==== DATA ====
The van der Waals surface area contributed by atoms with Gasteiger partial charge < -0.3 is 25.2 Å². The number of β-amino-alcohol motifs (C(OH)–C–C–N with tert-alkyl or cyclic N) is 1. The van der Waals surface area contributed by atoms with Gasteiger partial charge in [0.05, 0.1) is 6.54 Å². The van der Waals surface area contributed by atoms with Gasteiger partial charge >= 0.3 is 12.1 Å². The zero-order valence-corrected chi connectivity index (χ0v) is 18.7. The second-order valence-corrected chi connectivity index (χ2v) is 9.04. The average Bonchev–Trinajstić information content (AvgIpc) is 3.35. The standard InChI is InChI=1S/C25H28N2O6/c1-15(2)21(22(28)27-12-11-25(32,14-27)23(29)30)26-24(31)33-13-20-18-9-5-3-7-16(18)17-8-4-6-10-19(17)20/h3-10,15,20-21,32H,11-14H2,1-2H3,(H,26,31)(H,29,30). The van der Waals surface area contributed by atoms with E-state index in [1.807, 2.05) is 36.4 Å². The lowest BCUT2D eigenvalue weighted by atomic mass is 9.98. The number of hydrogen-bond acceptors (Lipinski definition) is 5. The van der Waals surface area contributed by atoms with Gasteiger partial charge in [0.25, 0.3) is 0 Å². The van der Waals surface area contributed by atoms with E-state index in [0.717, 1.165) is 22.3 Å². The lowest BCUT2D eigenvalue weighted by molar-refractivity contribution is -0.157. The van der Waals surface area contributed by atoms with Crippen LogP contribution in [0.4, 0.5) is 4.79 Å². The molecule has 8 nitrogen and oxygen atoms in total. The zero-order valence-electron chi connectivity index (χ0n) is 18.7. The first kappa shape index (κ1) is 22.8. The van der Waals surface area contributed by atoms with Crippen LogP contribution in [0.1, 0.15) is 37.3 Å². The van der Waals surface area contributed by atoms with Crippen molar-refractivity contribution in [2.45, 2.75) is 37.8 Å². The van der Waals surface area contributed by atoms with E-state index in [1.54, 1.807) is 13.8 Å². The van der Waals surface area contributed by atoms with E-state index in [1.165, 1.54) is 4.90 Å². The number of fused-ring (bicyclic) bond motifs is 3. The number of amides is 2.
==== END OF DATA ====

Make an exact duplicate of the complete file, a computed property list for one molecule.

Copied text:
The van der Waals surface area contributed by atoms with Gasteiger partial charge < -0.3 is 25.2 Å². The number of β-amino-alcohol motifs (C(OH)–C–C–N with tert-alkyl or cyclic N) is 1. The van der Waals surface area contributed by atoms with Gasteiger partial charge in [0.05, 0.1) is 6.54 Å². The van der Waals surface area contributed by atoms with Gasteiger partial charge >= 0.3 is 12.1 Å². The zero-order valence-corrected chi connectivity index (χ0v) is 18.7. The second-order valence-corrected chi connectivity index (χ2v) is 9.04. The average Bonchev–Trinajstić information content (AvgIpc) is 3.35. The standard InChI is InChI=1S/C25H28N2O6/c1-15(2)21(22(28)27-12-11-25(32,14-27)23(29)30)26-24(31)33-13-20-18-9-5-3-7-16(18)17-8-4-6-10-19(17)20/h3-10,15,20-21,32H,11-14H2,1-2H3,(H,26,31)(H,29,30). The van der Waals surface area contributed by atoms with E-state index in [1.807, 2.05) is 36.4 Å². The lowest BCUT2D eigenvalue weighted by atomic mass is 9.98. The number of hydrogen-bond acceptors (Lipinski definition) is 5. The van der Waals surface area contributed by atoms with Gasteiger partial charge in [0.25, 0.3) is 0 Å². The van der Waals surface area contributed by atoms with E-state index in [0.717, 1.165) is 22.3 Å². The lowest BCUT2D eigenvalue weighted by molar-refractivity contribution is -0.157. The van der Waals surface area contributed by atoms with Crippen LogP contribution in [0.4, 0.5) is 4.79 Å². The molecule has 8 nitrogen and oxygen atoms in total. The zero-order valence-electron chi connectivity index (χ0n) is 18.7. The first kappa shape index (κ1) is 22.8. The van der Waals surface area contributed by atoms with Crippen LogP contribution in [0.1, 0.15) is 37.3 Å². The van der Waals surface area contributed by atoms with Crippen molar-refractivity contribution in [2.45, 2.75) is 37.8 Å². The van der Waals surface area contributed by atoms with E-state index in [1.54, 1.807) is 13.8 Å². The van der Waals surface area contributed by atoms with E-state index in [1.165, 1.54) is 4.90 Å². The number of fused-ring (bicyclic) bond motifs is 3. The number of amides is 2.